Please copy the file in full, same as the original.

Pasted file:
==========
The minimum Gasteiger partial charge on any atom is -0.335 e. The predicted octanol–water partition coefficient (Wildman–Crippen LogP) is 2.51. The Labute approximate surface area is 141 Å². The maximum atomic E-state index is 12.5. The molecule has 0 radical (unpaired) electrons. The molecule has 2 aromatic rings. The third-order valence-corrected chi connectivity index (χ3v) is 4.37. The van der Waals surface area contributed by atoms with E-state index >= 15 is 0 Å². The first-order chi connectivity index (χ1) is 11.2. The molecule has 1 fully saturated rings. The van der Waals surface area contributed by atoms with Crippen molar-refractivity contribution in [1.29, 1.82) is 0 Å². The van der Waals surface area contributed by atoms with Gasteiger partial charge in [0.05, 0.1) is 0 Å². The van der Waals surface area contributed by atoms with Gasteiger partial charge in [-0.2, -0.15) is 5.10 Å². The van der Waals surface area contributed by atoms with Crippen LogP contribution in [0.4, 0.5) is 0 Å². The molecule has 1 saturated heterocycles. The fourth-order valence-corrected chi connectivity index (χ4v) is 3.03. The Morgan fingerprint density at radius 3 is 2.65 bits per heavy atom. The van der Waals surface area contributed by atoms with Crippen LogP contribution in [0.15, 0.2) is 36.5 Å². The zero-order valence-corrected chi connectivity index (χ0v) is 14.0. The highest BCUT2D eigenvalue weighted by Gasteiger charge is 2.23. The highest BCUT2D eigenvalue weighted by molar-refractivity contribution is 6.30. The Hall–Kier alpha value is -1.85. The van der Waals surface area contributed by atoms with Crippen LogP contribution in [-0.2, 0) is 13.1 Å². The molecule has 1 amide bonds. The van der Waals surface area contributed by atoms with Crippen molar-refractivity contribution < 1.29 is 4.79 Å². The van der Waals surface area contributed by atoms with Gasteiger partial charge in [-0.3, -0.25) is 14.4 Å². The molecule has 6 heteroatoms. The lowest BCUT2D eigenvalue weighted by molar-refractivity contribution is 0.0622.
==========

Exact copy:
The minimum Gasteiger partial charge on any atom is -0.335 e. The predicted octanol–water partition coefficient (Wildman–Crippen LogP) is 2.51. The Labute approximate surface area is 141 Å². The maximum atomic E-state index is 12.5. The molecule has 0 radical (unpaired) electrons. The molecule has 2 aromatic rings. The third-order valence-corrected chi connectivity index (χ3v) is 4.37. The van der Waals surface area contributed by atoms with E-state index >= 15 is 0 Å². The first-order chi connectivity index (χ1) is 11.2. The molecule has 1 fully saturated rings. The van der Waals surface area contributed by atoms with Crippen molar-refractivity contribution in [1.29, 1.82) is 0 Å². The van der Waals surface area contributed by atoms with Gasteiger partial charge in [0.05, 0.1) is 0 Å². The van der Waals surface area contributed by atoms with Gasteiger partial charge in [-0.2, -0.15) is 5.10 Å². The van der Waals surface area contributed by atoms with Crippen LogP contribution in [0.4, 0.5) is 0 Å². The molecule has 1 saturated heterocycles. The fourth-order valence-corrected chi connectivity index (χ4v) is 3.03. The Morgan fingerprint density at radius 3 is 2.65 bits per heavy atom. The van der Waals surface area contributed by atoms with Crippen LogP contribution in [0.15, 0.2) is 36.5 Å². The zero-order valence-corrected chi connectivity index (χ0v) is 14.0. The highest BCUT2D eigenvalue weighted by Gasteiger charge is 2.23. The highest BCUT2D eigenvalue weighted by molar-refractivity contribution is 6.30. The Hall–Kier alpha value is -1.85. The van der Waals surface area contributed by atoms with Crippen LogP contribution in [-0.2, 0) is 13.1 Å². The molecule has 1 amide bonds. The van der Waals surface area contributed by atoms with Crippen molar-refractivity contribution < 1.29 is 4.79 Å². The van der Waals surface area contributed by atoms with Gasteiger partial charge in [-0.3, -0.25) is 14.4 Å². The molecule has 6 heteroatoms. The lowest BCUT2D eigenvalue weighted by molar-refractivity contribution is 0.0622.